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    Charging for joy vs charging for necessity

    Nicole Fichera Oct 28 '11 2

    I don't have time for a long post, so I'll have to come back and write more on this later. But I can't get this article out of my head.

    Architects, doctors and lawyers have all traditionally needed licenses to practice professionally. But young architects [including this one] are questioning the necessity and value of a license in their own lives. For me, the idea of going back to school and then sitting through exams sounds like an awful lot of time and money, and I'm questioning the direct benefit. Not all architecture requires a license. My skill set is applicable to many other things besides architecture. I mean, that's what this blog is all about. I've been thinking for quite some time that It might not be worth it for me to get licensed, that I can practice in other ways successfully.

    But this article stopped me in my tracks: http://www.theatlantic.com/business/archive/2011/10/no-we-cant-let-just-anybody-be-a-lawyer/247467/

    Disclaimer: it's about lawyers, not architects. If you hate lawyers, hate reading about them, hate thinking about them, don't read this article.

    Apparently, there is a pair of scholars, Clifford Winston and Robert Crandall [those are like WASPy movie character names!] traveling around preaching a revolutionary idea about the law industry: deregulation. They say, "the legal industry works like a cartel. Requiring lawyers to graduate law school and pass a state bar exam artificially limits the supply of lawyers, pushing up prices. The process also blocks potential business innovations that would bring down costs."

    This sounds like standard modern business rhetoric: open up the playing field, let people compete, let innovation happen.

    The interesting part of their argument [for me] was this: "ABA occupational licensing requirements have allowed lawyers to create a club with a limited membership that is able to raise prices to consumers, which is how top lawyers can get away with charging upwards of $1000 per hour for their time."

    I think their argument is flawed, and here's why. If exclusivity sets the high prices, then why can't architects charge at the same level? Architects have a much harder time billing for their hours than other professional practices--doctors and lawyers.

    It's not the club, because we have that too. It's not the rigorous education or the arduous exam process--we've got that down.

    It's the circumstances under which we're hired. Doctors and lawyers are hired out of necessity, and often fear. They are hired to clean up messes, to make problems go away.

    We are hired for a very different reason. Sure, we clean up messes; sure, we deal with complicated problems. But our value is not just one of coordination and technological expertise. Our value is beauty, joy. People are willing to pay to escape misery, but they skimp on attaining joy.

    My question is: what can we do to fix this?

    My other question is: if the exclusivity of licensure increases our value, are we [am I] doing myself a disservice by pursuing alternate routes?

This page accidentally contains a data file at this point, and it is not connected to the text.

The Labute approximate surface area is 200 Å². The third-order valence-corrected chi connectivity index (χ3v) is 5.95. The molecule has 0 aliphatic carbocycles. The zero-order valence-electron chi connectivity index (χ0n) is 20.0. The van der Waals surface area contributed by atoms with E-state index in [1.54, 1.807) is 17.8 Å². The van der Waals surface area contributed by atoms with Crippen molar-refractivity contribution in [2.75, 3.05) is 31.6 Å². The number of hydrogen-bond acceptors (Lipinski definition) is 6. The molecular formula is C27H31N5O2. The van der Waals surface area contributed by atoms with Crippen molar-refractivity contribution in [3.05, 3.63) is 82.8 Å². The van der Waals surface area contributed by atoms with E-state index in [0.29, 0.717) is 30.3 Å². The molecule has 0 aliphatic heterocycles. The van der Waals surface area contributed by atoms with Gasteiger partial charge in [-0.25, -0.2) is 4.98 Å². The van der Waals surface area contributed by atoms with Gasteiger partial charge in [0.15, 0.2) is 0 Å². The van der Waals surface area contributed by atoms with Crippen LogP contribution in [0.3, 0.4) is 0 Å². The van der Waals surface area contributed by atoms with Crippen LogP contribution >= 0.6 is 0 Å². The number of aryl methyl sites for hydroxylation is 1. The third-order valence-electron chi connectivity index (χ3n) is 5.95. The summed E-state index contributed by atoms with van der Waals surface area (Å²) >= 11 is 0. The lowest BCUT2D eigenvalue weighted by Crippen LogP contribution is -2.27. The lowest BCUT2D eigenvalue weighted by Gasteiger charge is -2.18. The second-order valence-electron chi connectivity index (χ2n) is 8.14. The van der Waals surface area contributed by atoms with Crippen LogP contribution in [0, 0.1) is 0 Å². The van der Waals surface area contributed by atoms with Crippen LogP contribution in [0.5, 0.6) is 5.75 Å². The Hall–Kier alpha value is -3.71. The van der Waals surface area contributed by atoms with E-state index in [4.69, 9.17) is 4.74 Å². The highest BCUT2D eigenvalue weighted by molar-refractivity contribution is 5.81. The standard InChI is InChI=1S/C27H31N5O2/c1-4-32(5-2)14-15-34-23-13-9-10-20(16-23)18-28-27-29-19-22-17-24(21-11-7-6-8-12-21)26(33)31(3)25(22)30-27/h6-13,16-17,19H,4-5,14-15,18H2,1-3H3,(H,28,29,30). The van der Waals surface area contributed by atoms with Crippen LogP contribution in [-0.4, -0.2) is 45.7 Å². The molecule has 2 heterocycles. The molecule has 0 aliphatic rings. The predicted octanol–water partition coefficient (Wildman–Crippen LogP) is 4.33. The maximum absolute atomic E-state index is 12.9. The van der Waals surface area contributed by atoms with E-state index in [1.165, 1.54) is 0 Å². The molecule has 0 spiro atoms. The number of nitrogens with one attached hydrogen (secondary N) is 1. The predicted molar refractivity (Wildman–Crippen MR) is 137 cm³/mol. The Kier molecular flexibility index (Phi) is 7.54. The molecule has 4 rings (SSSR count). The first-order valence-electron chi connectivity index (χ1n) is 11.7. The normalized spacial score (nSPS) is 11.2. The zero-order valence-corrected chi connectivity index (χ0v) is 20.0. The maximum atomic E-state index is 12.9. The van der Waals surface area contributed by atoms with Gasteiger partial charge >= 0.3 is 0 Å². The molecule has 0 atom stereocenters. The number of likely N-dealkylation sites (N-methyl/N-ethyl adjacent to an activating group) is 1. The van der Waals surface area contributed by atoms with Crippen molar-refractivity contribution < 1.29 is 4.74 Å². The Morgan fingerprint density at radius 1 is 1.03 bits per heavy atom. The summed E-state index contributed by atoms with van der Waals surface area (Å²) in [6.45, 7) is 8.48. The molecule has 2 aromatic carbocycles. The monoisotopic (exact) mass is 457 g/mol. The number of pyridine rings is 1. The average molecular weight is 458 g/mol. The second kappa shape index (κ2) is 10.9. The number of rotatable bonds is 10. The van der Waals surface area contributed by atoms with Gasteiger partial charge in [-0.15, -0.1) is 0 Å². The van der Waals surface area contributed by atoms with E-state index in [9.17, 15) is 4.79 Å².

• 2 Comments

    • ariana
      Oct 29, 11 8:31 pm

      hmm...good questions.

      why do people have to jump through so many hoops at all?

       

      Gregory WalkerGregory Walker
      Oct 29, 11 10:32 pm

      so, nicole, two thoughts on both the article and your reaction: first, i think these guys are dead wrong on their assumptions. licensing, in any profession, inherently creates a kind of exclusivity because there are only going to be a given number of people willing to do what it takes to attain the license. but what licensing does that's vastly more important is to set a minimum - MINIMUM - level of competence which is (supposedly) designed to protect the public from just anyone laying claim to the title. but what they miss on worst is their supposed correlation between exclusivity and pricing. the reason there are lawyers that can charge $1000/hr is that there are people who want or need the level of precise, specialized expertise those people provide. that's not just basic level, general practice lawyers - that's highly specialized people who take care of your billion dollar problem. even then, the percentage of highly specialized lawyers is relatively small - for every one, there's a public defender or rural lawyer charging $250 for an uncontested divorce. 

      second, and to your reaction - i really hope it's for the joy and beauty that we offer. mostly, though, i'm afraid it's actually simpler and more difficult to change:  buildings are usually planned out far in advance and selecting an architect happens (relatively) far in advance. that extra time, compared to needing a lawyer to handle a dwi, gives clients more room to choose and think (a lot) about that choice. too many practitioners will use that gap to make price a determining factor (but, look, so will a lot of lawyers and a ton of other professions in general).

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We live in uncertain times. Let's use the uncertainty to redefine the way we are valued and the way we measure ourselves, to create the context for the change we want to make.

Twitter: @NicoleFichera

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